Visual information processing in recently abstaining methamphetamine-dependent individuals: evoked potentials study
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Objective Methamphetamine (MAP) is an indirect dopamine agonist that can temporarily increase cognitive performance. However, its long-term abuse may cause dopamine depletion and consequent cognitive and attentional impairment. The worsening of visual functions in Parkinson’s disease and their improvement after levodopa administration implicates the role of dopamine in the physiology of vision. This provides the rationale for the investigation of visual functions in abstaining MAP abusers. Methods We investigated changes in visually evoked potentials (VEPs) to pattern-reversal and motion-onset stimuli. Such changes serve as indices of visual information processing in the primary and associative areas in a group of recently abstaining MAP abusers (5 females, 18 males, MAP abuse 5.3 ± 2.8 years) and in 23 age- and gender-paired controls. Results We did not find differences between the groups in visual acuity. In the group of MAP abusers we observed an attenuation of the early responses around 80 ms and a prolongation of the P1 peak latency after the reversal of high spatial frequency checkerboards (10 and 20 arcmin checks). Furthermore, an attenuation of the latter positive response (170–250 ms) was observed among all the stimuli in parieto-frontal derivations for the MAP abusers. Conclusions This is the first report suggesting a slowing and attenuation of VEP responses during visual processing in abstaining methamphetamine abusers.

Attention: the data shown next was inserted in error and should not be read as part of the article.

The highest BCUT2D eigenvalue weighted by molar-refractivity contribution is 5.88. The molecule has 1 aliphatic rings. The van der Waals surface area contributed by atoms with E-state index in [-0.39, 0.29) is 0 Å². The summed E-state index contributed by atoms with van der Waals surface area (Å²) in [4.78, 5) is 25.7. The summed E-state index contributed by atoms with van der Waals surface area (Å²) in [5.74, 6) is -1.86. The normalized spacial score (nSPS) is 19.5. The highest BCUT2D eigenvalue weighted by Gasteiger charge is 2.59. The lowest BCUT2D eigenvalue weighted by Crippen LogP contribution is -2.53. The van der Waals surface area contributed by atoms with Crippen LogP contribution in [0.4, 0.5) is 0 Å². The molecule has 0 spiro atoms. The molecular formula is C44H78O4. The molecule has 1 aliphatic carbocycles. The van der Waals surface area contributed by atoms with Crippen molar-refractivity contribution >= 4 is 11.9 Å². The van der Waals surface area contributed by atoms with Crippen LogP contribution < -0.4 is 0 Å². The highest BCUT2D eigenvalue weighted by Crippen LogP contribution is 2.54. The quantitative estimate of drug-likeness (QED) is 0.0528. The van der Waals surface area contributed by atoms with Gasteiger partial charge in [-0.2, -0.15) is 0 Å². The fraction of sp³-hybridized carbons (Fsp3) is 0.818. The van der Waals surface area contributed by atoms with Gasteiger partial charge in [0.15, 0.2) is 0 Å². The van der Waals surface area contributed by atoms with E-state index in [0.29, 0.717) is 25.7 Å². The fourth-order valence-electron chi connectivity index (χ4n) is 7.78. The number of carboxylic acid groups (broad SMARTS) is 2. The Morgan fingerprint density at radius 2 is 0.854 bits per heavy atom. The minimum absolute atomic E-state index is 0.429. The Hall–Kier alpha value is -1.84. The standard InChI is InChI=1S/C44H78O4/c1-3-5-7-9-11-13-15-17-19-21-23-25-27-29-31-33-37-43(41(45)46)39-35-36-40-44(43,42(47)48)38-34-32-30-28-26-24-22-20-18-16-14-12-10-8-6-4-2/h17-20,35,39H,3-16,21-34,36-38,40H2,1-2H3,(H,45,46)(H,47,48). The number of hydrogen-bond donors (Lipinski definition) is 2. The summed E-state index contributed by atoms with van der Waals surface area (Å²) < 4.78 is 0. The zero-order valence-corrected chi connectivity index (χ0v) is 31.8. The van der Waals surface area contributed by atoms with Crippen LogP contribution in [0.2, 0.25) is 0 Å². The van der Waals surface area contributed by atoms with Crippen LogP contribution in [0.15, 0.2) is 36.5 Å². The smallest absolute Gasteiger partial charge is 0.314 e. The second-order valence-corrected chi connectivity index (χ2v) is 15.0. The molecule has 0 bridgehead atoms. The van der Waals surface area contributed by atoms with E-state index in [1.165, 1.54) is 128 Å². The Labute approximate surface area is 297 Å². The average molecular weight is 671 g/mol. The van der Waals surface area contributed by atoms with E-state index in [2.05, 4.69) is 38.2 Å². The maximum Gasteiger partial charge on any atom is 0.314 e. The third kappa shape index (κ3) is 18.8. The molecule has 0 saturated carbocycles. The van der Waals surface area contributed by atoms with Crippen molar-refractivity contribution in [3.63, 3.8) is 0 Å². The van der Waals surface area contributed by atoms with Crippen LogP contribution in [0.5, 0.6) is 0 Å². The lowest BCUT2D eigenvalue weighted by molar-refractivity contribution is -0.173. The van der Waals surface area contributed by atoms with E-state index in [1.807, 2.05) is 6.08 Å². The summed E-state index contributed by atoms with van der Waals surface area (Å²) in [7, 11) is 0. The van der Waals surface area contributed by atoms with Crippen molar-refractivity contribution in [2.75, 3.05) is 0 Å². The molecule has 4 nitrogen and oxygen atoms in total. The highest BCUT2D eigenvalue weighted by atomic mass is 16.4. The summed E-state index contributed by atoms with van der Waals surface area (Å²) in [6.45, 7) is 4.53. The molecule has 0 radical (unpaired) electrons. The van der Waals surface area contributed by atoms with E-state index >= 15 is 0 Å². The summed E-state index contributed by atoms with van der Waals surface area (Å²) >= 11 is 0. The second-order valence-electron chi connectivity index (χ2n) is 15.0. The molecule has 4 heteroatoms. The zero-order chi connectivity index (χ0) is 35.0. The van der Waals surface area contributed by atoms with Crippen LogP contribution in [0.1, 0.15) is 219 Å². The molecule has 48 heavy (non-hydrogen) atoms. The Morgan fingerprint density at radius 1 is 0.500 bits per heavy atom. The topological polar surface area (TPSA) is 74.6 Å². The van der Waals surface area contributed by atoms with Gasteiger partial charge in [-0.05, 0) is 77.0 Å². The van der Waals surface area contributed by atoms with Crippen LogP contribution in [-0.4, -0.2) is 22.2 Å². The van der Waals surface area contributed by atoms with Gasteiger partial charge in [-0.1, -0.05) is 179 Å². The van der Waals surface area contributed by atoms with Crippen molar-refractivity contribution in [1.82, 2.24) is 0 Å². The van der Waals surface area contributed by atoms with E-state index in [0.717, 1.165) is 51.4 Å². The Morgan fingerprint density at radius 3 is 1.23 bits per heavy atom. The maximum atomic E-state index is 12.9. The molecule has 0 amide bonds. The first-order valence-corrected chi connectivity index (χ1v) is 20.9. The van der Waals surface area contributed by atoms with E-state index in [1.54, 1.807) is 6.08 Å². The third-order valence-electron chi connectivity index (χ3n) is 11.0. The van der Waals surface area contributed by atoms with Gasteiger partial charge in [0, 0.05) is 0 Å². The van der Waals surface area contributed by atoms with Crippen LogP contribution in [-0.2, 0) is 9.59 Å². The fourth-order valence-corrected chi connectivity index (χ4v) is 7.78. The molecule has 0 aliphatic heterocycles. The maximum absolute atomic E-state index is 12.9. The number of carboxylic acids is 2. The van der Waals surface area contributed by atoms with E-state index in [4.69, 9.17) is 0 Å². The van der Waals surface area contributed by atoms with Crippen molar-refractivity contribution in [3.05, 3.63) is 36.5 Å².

KeywordsMethamphetamine Motion-onset VEPs Pattern-reversal VEPs Vision Visual evoked potentials
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